How to Get Used to Gas Permeable Contact Lenses

Mid adult woman putting in contact lens, close-up
You might have some initial trouble adjusting to gas permeable lenses. (Image: Stockbyte/Stockbyte/Getty Images)

You may not have heard of gas permeable contact lenses, but they are a more recent technology than soft contact lenses, reports All About Vision. Introduced in the 1970s, gas permeable lenses offer the benefit of allowing more oxygen to get to your eye than soft lenses. This is useful in preventing irritation and possible eye infection. Gas permeable lenses also provide sharper vision, and can be useful if you have astigmatism, says All About Vision. However, you may find them to be uncomfortable at first.

Step 1

Wear your lenses for increasing amounts of time each day. All About Contact Lenses recommends an initial wear time of three hours per day, increasing your time wearing them by one hour every day for the first week. You will notice some discomfort at first, but continue to add wear time until you are wearing the lenses for most of the day. To ease dryness, the Cornea & Contact Lens Society of New Zealand Inc. recommends applying lubricating drops.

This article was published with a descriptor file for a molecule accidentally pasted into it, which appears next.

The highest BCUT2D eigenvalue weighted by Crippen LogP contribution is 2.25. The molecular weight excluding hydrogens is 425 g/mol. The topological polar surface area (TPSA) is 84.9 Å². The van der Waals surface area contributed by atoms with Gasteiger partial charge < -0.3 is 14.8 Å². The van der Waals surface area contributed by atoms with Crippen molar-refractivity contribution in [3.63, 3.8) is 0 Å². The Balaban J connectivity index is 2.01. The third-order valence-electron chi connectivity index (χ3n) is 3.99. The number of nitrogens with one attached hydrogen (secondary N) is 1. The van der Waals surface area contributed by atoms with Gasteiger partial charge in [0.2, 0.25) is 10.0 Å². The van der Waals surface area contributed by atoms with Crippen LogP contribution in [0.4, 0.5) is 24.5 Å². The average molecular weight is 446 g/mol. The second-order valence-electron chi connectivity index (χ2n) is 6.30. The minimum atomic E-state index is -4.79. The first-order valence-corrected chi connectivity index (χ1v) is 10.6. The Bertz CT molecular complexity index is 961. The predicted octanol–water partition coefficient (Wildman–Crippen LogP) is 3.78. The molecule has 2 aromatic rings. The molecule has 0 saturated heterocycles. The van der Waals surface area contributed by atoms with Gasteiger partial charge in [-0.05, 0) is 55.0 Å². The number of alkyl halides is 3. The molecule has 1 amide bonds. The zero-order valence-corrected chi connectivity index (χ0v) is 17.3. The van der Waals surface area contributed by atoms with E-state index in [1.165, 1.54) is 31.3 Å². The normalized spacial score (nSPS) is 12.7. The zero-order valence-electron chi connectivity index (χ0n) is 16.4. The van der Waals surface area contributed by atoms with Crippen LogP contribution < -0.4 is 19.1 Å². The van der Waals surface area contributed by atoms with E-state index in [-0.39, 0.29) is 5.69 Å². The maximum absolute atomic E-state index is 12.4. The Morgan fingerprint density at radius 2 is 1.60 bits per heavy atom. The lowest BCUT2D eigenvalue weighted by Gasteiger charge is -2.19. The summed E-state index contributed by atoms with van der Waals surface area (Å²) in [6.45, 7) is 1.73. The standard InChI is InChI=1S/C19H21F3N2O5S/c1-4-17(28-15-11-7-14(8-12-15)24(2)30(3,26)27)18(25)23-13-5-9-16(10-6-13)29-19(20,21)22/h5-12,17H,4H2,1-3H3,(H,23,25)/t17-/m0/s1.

Step 2

Wear your lenses every day in the beginning. MayoClinic.com reports that if you stop wearing the lenses altogether in the beginning, you will need to go through the entire adjustment process again. This isn't the case with soft contacts, which don't require additional adaptation after a hiatus. Give yourself time to adjust.

Step 3

Go to scheduled for follow-up visits with your doctor. Wear the lenses to your appointment so your doctor can see how your eyes are adjusting to the lenses. The CCLS suggests wearing them for three hours before the appointment and bringing your glasses with you.

Tip

Consider gas permeable lenses if you tend to tear lenses easily. Gas permeable lenses are durable and can last for years, says All About Vision. Be prepared for "spectacle blur" with gas permeable lenses, cautions All About Vision. This temporary occurrence, common with gas permeable lenses, involves blurriness upon removing the contacts, even after putting your glasses on. This will pass, but some patients find it frustrating.

Warning

Notify your doctor about any persistent discomfort, redness, soreness or discharge while wearing the lenses. These could be signs of contact lens complications or infections, reports the CCLS. Avoid swimming in gas permeable lenses, the CCLS suggests.

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